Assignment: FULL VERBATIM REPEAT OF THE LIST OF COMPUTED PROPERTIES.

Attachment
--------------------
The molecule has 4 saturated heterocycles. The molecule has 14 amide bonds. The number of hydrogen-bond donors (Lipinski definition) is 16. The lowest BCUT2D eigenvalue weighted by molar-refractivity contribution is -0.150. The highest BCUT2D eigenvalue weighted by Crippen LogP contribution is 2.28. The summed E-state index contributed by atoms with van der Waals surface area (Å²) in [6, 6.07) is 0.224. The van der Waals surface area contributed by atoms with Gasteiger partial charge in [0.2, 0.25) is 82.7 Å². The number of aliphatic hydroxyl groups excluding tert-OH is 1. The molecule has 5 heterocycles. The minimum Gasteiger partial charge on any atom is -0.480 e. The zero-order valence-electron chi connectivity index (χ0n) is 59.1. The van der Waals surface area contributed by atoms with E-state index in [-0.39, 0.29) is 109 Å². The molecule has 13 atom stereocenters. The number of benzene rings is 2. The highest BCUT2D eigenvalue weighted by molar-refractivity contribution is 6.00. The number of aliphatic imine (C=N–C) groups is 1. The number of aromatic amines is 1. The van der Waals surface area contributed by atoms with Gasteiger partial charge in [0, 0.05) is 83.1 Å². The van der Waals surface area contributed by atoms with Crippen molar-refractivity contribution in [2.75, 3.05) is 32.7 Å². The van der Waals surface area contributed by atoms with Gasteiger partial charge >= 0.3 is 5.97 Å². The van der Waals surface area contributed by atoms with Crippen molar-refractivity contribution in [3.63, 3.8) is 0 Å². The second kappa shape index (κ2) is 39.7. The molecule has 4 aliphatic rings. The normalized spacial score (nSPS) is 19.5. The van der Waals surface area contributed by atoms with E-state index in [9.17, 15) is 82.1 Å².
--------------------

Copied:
The molecule has 4 saturated heterocycles. The molecule has 14 amide bonds. The number of hydrogen-bond donors (Lipinski definition) is 16. The lowest BCUT2D eigenvalue weighted by molar-refractivity contribution is -0.150. The highest BCUT2D eigenvalue weighted by Crippen LogP contribution is 2.28. The summed E-state index contributed by atoms with van der Waals surface area (Å²) in [6, 6.07) is 0.224. The van der Waals surface area contributed by atoms with Gasteiger partial charge in [0.2, 0.25) is 82.7 Å². The number of aliphatic hydroxyl groups excluding tert-OH is 1. The molecule has 5 heterocycles. The minimum Gasteiger partial charge on any atom is -0.480 e. The zero-order valence-electron chi connectivity index (χ0n) is 59.1. The van der Waals surface area contributed by atoms with E-state index in [-0.39, 0.29) is 109 Å². The molecule has 13 atom stereocenters. The number of benzene rings is 2. The highest BCUT2D eigenvalue weighted by molar-refractivity contribution is 6.00. The number of aliphatic imine (C=N–C) groups is 1. The number of aromatic amines is 1. The van der Waals surface area contributed by atoms with Gasteiger partial charge in [0, 0.05) is 83.1 Å². The van der Waals surface area contributed by atoms with Crippen molar-refractivity contribution in [2.75, 3.05) is 32.7 Å². The van der Waals surface area contributed by atoms with Gasteiger partial charge >= 0.3 is 5.97 Å². The van der Waals surface area contributed by atoms with Crippen molar-refractivity contribution in [3.63, 3.8) is 0 Å². The second kappa shape index (κ2) is 39.7. The molecule has 4 aliphatic rings. The normalized spacial score (nSPS) is 19.5. The van der Waals surface area contributed by atoms with E-state index in [9.17, 15) is 82.1 Å².